I'm gonna be honest and tell you, unless you are sewing heirloom garments, 9 times out of 10 you are not going to need to have over 20 stitches. They are nice to have, but in all honesty they are rarely used. The basics stitches will suit you just fine 99% of the time. The straight stitch will be used the majority of the time. You can sew seams and topstitch with it. The zig zag stitch is a little bit fancy looking, but can be adjusted so you can make satin stitches (the decorative edge around appliqués). This takes a bit of practice, but isn't that hard to do. The stitches that have the dashes/spaces in them (usually a straight and zig zag) are fabulous for sewing on knit fabric. That little skipped dash/space allows for the knits to stretch like they are intended too. A button hole-- If you are brave enough to put on buttons, the simple button hole is great. For some reasons button holes freak people out, but really they are very easy to do. The blind hem is also another tricky stitch people fear, but is also pretty easy. Its handy for not leaving stitches visible. Perfect for drapery or hemming dress pants. All of the stitches can be taught by watching videos on you tube.
If you buy your machine at Joann's, Walmart or Target, you won't get classes with it. If you buy your machine at a dealer, chances are your gonna get at least one. Machines from a dealer tend to be a little more money than from the big box stores. However, if you can't figure out why your machine isn't doing what you want, you can usually stop in and if its something simple they will probably help you out quickly. If your new to sewing and they offer classes, even better! Its a great way to get acquainted with your machine and feel comfortable after a demonstration of its capabilities. There is something to be said about establishing a relationship with a dealer. Sometimes you need them to be your friend. Like the time I had a special order quilt and my son cut my foot cord pedal. They didn't have any in stock, it would be a week. The quilt was a last minute order with rush delivery. I knew the manager enough to ask in a nice voice if he would loan me a foot pedal from one of the floor models. He happily obliged. He is still one of my favorite managers ever. That said, I don't have a local Bernina dealer. This has worked towards my disadvantage many times. For the most part I have been able to fix my problems or learn new things by watching youtube or googling the issue. If you are a hands on person who can take instruction in that manner then having a local dealer may not be a deal breaker for you.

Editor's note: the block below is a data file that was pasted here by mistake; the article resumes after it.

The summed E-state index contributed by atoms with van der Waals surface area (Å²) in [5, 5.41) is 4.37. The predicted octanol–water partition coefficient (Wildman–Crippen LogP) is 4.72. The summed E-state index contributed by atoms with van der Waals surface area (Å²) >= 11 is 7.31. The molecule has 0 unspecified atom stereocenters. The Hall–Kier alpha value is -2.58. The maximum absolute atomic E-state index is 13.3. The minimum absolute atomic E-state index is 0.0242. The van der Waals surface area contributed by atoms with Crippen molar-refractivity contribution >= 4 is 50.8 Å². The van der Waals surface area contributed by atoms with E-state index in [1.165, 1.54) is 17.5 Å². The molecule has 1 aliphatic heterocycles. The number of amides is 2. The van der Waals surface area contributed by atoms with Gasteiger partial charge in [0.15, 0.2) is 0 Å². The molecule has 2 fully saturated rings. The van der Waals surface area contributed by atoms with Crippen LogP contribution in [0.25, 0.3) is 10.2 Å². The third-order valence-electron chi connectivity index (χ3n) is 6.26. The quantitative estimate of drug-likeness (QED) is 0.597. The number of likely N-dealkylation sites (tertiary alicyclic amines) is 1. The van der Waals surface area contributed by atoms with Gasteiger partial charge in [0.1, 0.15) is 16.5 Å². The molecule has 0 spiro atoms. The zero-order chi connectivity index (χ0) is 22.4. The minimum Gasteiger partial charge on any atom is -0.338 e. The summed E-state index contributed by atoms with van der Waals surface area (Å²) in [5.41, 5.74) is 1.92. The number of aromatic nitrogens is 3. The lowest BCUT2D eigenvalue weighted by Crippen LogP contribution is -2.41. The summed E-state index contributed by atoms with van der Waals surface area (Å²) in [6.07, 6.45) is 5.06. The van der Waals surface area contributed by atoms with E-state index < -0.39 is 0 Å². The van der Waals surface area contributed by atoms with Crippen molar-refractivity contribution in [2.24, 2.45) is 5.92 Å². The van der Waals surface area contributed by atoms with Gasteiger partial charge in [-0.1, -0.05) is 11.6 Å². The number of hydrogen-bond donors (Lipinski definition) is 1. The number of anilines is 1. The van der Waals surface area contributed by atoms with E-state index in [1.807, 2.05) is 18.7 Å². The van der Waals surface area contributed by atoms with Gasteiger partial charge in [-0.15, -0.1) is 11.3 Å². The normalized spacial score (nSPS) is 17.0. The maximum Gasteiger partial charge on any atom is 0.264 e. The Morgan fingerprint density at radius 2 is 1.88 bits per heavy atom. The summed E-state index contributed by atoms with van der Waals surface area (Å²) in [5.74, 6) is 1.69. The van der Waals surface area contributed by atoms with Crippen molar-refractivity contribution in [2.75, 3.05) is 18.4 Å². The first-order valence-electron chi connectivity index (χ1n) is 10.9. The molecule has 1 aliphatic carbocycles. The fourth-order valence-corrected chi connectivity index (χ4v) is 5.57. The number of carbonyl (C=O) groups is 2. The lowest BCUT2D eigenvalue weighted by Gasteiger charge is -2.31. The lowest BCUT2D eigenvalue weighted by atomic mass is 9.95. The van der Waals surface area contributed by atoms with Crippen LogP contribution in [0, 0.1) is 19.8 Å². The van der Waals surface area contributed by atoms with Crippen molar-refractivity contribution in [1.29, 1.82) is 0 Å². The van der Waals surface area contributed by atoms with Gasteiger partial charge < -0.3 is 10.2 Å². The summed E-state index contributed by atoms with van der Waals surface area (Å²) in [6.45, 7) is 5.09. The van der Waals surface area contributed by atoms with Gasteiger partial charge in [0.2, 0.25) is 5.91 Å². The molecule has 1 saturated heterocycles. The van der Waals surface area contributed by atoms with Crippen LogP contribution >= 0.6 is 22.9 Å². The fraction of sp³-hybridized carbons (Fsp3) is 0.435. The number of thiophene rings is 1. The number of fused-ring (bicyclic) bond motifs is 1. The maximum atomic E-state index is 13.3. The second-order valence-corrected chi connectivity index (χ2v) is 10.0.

So there's my own personal opinion. I've been sewing since before I could drive and am now in my glorious (late) 30's. I have 5 machines and love them all. This seems to be a question I get a lot when people find out that I am a seamstress. These are even things I wish I would have told someone before they bought the machine they complain to me about. Take it for what its worth, it's just an opinion. Buying a machine is a lot like a car (AGAIN!). You might enjoy the Camry or you might prefer the Accord. Get out and test drive them!
So what is your favorite function? Do you have an opinion on sewing machines? I would love to hear what you think!